Nico Sell is co-founder of Wickr, an encrypted self-destructing messaging service comparable to Snapchat.
When we asked her about Snapchat’s recent decision to turn down a monstrous $US3 billion sale to Facebook, she said it was a savvy move.
“Snapchat’s worth more than $US3 billion,” she said. “It’s as big as Facebook and is still growing exponentially. They have yet to really go international as well. When I ask people from outside the U.S. about Snapchat, they haven’t heard of it. So there’s still growth to come.”
If a jilted Facebook were to turn its sights to Wickr for an acquisition, Sell told us that she would not only turn down a $US5 billion offer from Facebook, she would turn down any and all offers from the company.
“The last thing I want to do is sell to Facebook. They’re the devil,” she said. “This type of a communication is a human right. Everyone in the world deserves it, and I’d never sell to a company that would complicate that.”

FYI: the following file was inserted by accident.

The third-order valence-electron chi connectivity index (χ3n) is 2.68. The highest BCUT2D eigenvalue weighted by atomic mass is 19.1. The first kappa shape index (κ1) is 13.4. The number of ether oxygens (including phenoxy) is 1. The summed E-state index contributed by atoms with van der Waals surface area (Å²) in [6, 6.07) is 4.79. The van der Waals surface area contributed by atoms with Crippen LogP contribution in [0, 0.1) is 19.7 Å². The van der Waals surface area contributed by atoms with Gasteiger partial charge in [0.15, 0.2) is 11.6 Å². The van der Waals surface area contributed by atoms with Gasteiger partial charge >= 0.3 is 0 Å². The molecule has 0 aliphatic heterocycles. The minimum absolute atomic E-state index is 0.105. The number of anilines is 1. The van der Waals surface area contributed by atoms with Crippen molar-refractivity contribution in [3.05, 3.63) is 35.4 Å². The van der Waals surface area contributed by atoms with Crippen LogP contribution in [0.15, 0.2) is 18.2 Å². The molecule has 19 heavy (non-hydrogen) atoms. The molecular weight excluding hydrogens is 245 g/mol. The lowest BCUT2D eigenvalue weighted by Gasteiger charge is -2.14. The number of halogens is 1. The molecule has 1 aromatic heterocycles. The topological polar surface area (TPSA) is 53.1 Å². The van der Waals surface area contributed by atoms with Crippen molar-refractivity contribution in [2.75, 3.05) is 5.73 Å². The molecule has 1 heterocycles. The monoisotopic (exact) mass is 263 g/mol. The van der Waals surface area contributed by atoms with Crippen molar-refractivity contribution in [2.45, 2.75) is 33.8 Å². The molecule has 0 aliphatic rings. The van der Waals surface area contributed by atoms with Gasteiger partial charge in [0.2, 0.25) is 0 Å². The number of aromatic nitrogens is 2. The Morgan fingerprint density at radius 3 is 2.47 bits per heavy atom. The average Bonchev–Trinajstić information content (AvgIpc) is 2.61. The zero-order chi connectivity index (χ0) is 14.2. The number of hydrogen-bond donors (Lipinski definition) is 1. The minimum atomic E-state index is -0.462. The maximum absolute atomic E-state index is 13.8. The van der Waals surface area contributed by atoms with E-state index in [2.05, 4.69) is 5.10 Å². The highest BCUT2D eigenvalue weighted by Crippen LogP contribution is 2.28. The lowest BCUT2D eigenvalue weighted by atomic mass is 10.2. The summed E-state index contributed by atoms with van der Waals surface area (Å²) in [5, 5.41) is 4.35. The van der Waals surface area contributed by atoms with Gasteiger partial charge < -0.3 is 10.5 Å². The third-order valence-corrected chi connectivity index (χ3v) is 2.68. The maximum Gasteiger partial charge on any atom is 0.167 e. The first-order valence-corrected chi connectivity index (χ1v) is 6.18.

Sell’s position that Facebook would “complicate that” is a reasonable one. Facebook has a less-than-stellar reputation when it comes to matters of privacy and handling user data.
In a previous interview with Business Insider, Sell went over some of the basics of Wickr: “No one else can see the message except the person you sent it to and on the device you sent it. So even if someone was to try to intercept there’s nothing they can do with it. It doesn’t touch servers except your phone. We’ve taken standard encryption and found a really great way to make it easier to use[…] Wickr is 100 times better than Snapchat because you can send longer messages, up to 6 days, it’s secure, anonymous, and private. Much more full-featured.”
Founded in 2012, Wickr is run by a collection of people specializing in a number of fields ranging from cryptography to privacy and security. The company’s app is free, and you can grab it here.